They say that when you really love someone, age, distance, height and weight are really just numbers.
But when it comes to relationships, having a big age gap is creating a problem that need not be there, and can, sooner or later, cause trouble. This is because age is the marker by which we usually experience common milestones in life. Its these milestones that give us the ability to relate to one another and when that commonality is not there, the relationship can struggle without a firm base.
We all experience a first kiss, first job, first partner, first sex, college, marriage, home, career, children, divorce, death of parents, etc. If you’re at the end of this list, how can you have anything in common with someone near the beginning?
image via pinterest
Its not just milestones –
There are also the cultural markers that identify us, such as the music we listened to when we were teens, the major global and social events that we remember. How can you feel comfortable remembering where you were when Kennedy was shot when your partner was not even a gleam in his or her father’s eye at the time?
Despite the average age difference between married couples is 3.5 years, people do overcome big age differences and go on to have very happy, contented relationships. How do they do that? What stops them looking at their far older or younger partner and thinking, ‘You’re just too old/young for me?’
With older partners its reasonably obvious that there is a physical element in having a younger person to look at. The cruel truth is that time is not physically kind to most of us, and skin sags, becomes lined, and our faces and bodies change shape. In long term relationships with two people of similar age there is often an acceptance, and they are able to see these changes in each other as part of an inevitable process balanced by a growing depth of relationship.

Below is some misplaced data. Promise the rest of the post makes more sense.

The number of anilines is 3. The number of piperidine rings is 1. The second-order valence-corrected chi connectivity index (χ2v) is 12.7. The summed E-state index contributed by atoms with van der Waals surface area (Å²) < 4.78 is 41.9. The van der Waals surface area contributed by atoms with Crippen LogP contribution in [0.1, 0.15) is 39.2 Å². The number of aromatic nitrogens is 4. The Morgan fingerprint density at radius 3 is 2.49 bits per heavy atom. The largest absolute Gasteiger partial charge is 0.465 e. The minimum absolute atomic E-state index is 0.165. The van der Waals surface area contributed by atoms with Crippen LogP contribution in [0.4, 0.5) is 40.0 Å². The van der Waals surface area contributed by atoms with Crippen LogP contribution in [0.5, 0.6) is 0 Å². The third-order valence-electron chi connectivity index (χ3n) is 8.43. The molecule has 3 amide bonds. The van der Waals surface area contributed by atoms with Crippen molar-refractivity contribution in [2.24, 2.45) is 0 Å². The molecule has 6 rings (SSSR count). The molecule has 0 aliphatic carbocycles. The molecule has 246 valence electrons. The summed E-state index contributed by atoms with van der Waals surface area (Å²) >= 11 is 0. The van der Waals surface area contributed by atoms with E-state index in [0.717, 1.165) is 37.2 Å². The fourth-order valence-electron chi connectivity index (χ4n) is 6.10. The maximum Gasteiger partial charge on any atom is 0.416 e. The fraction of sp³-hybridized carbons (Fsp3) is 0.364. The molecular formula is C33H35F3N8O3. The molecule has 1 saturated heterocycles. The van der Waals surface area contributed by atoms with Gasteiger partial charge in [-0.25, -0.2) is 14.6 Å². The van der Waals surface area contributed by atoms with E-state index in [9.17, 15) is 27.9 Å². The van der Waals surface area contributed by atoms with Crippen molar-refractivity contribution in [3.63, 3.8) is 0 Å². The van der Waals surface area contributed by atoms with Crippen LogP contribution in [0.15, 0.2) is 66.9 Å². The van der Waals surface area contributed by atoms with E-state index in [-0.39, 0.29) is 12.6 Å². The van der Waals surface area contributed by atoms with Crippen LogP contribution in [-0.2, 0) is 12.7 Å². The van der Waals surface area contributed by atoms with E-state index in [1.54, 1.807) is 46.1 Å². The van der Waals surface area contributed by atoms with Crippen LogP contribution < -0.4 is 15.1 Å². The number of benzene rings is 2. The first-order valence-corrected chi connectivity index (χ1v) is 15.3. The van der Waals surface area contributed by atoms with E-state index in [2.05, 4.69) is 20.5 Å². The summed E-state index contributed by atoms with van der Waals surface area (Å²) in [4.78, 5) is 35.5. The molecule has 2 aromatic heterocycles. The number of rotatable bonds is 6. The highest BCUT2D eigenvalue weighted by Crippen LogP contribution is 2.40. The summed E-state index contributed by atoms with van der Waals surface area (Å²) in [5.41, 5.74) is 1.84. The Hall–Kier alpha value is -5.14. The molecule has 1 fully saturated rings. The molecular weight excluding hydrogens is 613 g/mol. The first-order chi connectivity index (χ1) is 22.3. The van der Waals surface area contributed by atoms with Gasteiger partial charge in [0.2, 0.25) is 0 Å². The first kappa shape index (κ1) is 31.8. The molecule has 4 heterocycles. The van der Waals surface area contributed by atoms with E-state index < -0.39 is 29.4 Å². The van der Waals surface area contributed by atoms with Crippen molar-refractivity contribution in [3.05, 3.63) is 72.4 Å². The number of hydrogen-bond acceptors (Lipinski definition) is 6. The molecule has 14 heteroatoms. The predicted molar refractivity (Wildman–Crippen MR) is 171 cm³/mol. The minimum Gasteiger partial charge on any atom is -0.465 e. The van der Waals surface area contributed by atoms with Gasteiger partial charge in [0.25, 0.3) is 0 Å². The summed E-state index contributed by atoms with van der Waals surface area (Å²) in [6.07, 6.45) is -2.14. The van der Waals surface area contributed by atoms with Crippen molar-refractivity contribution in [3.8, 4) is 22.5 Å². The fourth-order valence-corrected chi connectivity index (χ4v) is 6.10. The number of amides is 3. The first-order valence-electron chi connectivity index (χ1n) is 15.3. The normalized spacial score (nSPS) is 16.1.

But at a physical level it is often harder to see what the younger person sees in someone significantly older (greater than 15 years). When asked, they usually reply that they can see the beauty below the skin, and that the older partner brings a depth and wisdom, and sometimes financial security, to the relationship that they couldn’t get with someone of a similar age. Often the younger partner has a history of dysfunctional relationships with their parents, and this adult intimate relationship is an attempt to heal those childhood wounds such as abandonment or neglect.
The balance being struck in relationships with a large age gap is that between attraction and boredom. A younger person is likely to find an older partner interesting but unattractive, and an older person risks finding their younger partner attractive but dull and shallow. These are the barriers which need to be overcome, and which, in successful age different couples have been successfully negotiated.
Often the key is to have a strong common interest which overcomes any age gap. The younger person feels pride in being with someone respected for being an expert, and the older partner may feel that they are the respected guru, passing on secrets and knowledge in a Professor Higgins kind of a way.